American/Italian/Greek | French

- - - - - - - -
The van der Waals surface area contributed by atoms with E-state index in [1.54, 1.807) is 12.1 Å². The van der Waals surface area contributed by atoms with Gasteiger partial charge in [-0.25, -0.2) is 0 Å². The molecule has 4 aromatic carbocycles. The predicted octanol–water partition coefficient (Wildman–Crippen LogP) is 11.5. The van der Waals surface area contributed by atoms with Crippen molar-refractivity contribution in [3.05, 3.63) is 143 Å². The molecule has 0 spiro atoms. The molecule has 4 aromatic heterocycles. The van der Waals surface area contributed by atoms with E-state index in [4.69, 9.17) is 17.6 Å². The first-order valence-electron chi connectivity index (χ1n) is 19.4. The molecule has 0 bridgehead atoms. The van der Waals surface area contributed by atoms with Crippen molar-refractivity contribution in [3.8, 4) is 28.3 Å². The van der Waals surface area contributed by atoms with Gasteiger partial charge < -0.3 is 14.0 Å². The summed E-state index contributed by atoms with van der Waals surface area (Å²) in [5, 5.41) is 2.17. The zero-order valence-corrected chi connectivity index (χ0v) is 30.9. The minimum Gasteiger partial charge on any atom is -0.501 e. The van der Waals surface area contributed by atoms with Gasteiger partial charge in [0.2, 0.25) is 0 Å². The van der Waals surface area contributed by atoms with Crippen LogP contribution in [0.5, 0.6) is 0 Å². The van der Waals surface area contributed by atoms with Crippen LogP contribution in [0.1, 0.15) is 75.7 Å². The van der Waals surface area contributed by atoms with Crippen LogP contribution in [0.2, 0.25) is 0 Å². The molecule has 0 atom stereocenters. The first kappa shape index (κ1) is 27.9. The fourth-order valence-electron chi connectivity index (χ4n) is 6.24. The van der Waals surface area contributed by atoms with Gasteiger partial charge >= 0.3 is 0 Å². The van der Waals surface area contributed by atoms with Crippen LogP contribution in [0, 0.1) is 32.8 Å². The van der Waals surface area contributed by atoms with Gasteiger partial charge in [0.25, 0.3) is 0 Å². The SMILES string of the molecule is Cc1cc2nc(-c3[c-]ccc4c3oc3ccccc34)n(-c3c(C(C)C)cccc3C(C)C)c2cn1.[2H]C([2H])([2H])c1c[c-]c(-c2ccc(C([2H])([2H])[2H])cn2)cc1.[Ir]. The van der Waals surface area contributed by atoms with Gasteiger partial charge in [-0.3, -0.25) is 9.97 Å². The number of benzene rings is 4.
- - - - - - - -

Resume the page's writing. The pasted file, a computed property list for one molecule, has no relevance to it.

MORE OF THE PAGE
My father is 100% Breton, which means that he comes from Brittany (a region located in the western part of France). I find it fascinating that all his family comes from the same place, and has been there for so many generations. I find it even more amazing that my mother has a mix of European and American blood – which means I have French, American, Italian and Greek origins. When I travel, people often find it hard to tell where I’m from. They hesitate between Canada (because of my weird French-American accent?), the Middle East (it only happened once, I guess it’s because my skin can turn pretty brown during summer) Italy, Spain, and sometimes even Germany. Once somebody told me "You have to be French, you have a French nose". I think it was a compliment but didn’t really understand what it meant. I only have a quarter American blood, but since I’m very close to my grandmother and she practically raised me, I feel American. She is from Tupelo, Mississippi. She too has a mixed heritage: she has Irish, British and Cherokee (native American) blood. Nowadays, it’s very ‘cool’ to come from a multicultural background, but it didn’t use to be, at least for people in my family. For instance, my grandfather is not particularly proud to have Italian and Greek blood. He was born and raised in France, always called himself French and never talks about his multicultural heritage. I, on the contrary, want to know where I come from and wanted to learn Italian ever since I was little. When I was 24, I moved in Italy for a few months because I wanted to spend time there and learn about this country. For me, multiculturalism is a strength, not only for people, but also society. In Race and History (1952) Claude Lévi-Strauss focused its research on the diversity of cultures. He wanted to show that historical change is driven by cultural innovation, which means that intercultural exchanges are beneficial for the future of global population. Another author, Michel Leiris, explains in ‘Race and Culture’ (1956) that each society passes on its culture to the next generation: ‘a group’s future is as truly the product of its culture as its culture is of its past’, which means that ‘the culture epitomises its past experience and provides the next generation with a starting point’, namely a system of rule and models of behaviour, values, concepts, techniques, instruments. But all cultures influence themselves which means that even though there is a common basis to pass on to the next generation, contact between different cultures makes them changing and mobile. Thus, culture can never be regarded as fixed forever, it is constantly experimenting changes. Multiculturalism is therefore necessary, and we should be proud of it.